Nebraska Wesleyan’s men stayed in the hunt for its first national championship in school history until late in the day on Saturday with several All-America performances.
The Prairie Wolves had a strong start Saturday, finishing runner-up in the first two events in which they competed. The 4x100 relay of Gordie Coffin, Matt Turman, Jeff Aldrich and Bret Blake broke the school record they set on Thursday during qualifying. Their time of 40.47 was good for second place, and junior Aaron Dye followed it with a runner-up finish of his own in the 1,500 (3:54.61).
“We had a great day,” Head Coach Ted Bulling said. “We’re very proud to have four guys from Nebraska high schools run that fast at the national meet, and Aaron ran a great race too. The guy from Willamette (University) who beat him is quite a runner, and Aaron really made him work for it.”
NWU moved up into second place in the team standings after Blake and Turman took fourth and sixth, respectively, to earn All-America honors in the 100-meter dash. Then, Blake Henning and Evan Knight finished 5-6 in the 800, to pull the Prairie Wolves within 4.5 points of the team lead.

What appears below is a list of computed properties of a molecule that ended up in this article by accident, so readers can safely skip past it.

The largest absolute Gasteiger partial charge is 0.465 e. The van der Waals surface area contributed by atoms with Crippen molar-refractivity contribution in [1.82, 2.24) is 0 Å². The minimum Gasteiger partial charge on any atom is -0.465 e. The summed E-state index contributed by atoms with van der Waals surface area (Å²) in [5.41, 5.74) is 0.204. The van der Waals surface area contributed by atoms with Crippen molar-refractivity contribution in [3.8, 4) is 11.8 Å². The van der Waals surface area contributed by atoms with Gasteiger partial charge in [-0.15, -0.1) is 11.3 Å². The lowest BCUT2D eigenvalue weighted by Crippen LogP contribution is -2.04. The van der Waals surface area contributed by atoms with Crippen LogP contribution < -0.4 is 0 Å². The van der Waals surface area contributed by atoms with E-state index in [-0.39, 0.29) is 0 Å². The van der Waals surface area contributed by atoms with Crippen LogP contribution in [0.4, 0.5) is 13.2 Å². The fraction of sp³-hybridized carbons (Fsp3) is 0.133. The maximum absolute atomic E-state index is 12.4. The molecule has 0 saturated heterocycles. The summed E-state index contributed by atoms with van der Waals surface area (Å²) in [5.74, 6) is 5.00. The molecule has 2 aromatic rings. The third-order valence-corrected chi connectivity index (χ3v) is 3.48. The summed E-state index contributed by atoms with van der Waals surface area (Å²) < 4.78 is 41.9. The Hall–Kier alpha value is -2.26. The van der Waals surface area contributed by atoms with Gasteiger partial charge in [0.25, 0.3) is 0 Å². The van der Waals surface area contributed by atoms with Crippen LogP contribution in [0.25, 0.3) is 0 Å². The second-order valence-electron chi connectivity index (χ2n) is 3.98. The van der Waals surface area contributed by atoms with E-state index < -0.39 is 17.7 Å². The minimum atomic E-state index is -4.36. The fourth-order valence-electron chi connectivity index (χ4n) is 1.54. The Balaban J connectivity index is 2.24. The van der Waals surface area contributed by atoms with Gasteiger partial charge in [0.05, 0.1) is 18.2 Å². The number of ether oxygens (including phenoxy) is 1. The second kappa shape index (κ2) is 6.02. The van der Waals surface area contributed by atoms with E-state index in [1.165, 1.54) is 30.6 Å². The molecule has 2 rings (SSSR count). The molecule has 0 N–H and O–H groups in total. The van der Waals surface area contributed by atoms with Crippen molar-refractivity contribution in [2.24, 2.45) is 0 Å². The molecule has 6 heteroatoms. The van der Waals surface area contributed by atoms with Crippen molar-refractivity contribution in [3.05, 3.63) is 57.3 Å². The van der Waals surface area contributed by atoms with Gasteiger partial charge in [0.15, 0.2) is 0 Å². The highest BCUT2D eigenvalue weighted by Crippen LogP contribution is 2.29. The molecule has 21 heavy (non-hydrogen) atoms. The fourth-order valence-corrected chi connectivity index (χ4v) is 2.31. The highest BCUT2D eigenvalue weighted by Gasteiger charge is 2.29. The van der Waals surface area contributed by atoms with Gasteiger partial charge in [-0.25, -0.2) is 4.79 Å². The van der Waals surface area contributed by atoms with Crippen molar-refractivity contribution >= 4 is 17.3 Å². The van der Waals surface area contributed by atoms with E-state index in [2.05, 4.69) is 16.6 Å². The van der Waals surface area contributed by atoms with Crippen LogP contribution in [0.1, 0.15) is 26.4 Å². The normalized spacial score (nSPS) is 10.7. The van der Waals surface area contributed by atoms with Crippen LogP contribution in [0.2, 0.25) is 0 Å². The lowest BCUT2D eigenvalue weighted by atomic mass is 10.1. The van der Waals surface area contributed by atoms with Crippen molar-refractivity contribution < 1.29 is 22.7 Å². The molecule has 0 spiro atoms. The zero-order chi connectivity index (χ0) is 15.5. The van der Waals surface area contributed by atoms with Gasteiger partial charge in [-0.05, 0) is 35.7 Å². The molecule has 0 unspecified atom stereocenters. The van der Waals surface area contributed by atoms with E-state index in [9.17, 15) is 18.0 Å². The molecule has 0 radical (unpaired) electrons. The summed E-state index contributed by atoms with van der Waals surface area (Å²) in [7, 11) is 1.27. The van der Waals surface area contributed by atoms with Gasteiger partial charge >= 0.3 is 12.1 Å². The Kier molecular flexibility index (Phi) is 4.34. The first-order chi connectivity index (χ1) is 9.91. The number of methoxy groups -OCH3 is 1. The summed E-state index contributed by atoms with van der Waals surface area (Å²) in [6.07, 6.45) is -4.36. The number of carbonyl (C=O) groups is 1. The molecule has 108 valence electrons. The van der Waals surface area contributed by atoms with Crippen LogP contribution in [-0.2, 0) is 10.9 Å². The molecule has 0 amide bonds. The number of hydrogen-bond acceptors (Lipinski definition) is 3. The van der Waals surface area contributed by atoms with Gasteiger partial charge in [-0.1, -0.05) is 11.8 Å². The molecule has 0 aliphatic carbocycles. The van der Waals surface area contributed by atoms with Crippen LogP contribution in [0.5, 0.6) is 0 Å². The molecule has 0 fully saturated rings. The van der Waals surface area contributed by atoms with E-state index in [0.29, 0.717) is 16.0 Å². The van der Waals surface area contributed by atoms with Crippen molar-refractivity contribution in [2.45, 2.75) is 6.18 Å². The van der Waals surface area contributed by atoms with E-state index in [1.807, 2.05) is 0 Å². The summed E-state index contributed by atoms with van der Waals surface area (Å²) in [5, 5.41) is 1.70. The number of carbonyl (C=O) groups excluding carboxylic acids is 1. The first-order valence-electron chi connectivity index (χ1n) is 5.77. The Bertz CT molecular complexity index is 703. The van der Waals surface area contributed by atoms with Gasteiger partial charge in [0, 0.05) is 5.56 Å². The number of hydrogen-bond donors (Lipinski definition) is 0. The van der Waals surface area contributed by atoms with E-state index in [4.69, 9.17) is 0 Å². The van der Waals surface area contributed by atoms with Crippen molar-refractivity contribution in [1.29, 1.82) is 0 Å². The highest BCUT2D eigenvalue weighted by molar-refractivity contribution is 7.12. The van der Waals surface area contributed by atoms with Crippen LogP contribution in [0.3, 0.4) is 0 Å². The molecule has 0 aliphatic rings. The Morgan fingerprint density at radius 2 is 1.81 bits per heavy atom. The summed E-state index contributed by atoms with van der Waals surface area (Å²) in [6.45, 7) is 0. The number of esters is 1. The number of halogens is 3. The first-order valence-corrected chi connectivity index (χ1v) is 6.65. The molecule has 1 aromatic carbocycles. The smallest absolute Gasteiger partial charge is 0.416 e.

“A month ago, we didn’t even know Matt Turman was a national level sprinter, so he really finished the season well,” Bulling said.
Blake, hoping to repeat as national champion in the 200, settled for fourth place, but kept Nebraska Wesleyan within striking range until competitors from Lincoln University (Pa.) finished first and fifth in the triple jump to overtake the University of Wisconsin-La Crosse in the team standings for good.The 4x400 relay of Ben Thayer, Blake, Knight and Chris Wolf placed third in 3:12.24 behind UW-La Crosse and Lincoln to wrap up Nebraska Wesleyan’s seventh top-three outdoor team finish since 1990.
Lincoln won the meet with 69 points, followed by UW-La Crosse with 66.5, Nebraska Wesleyan with 54 and Willamette with 43
Counting the two relays and his All-America performances in the 100 and 200, Blake became just the third athlete in NWU men’s track history to earn four All-America awards at one NCAA Div. III meet, joining Scott Nelson, who accomplished the feat in the same events in 1996, and Brian Hauff, who was an All-American in the 110 and 400 hurdles in addition to the relays in 1998.
“Bret ran eight races in three days, so he was a little tired, but it was still a great finish to his career,” Bulling said.
Blake ended his college career as a 15-time All-American, passing Gary Wasserman for third all-time in Nebraska Wesleyan men’s track and field, behind only Steve Reynolds and Hauff, who both were 17-time All-Americans.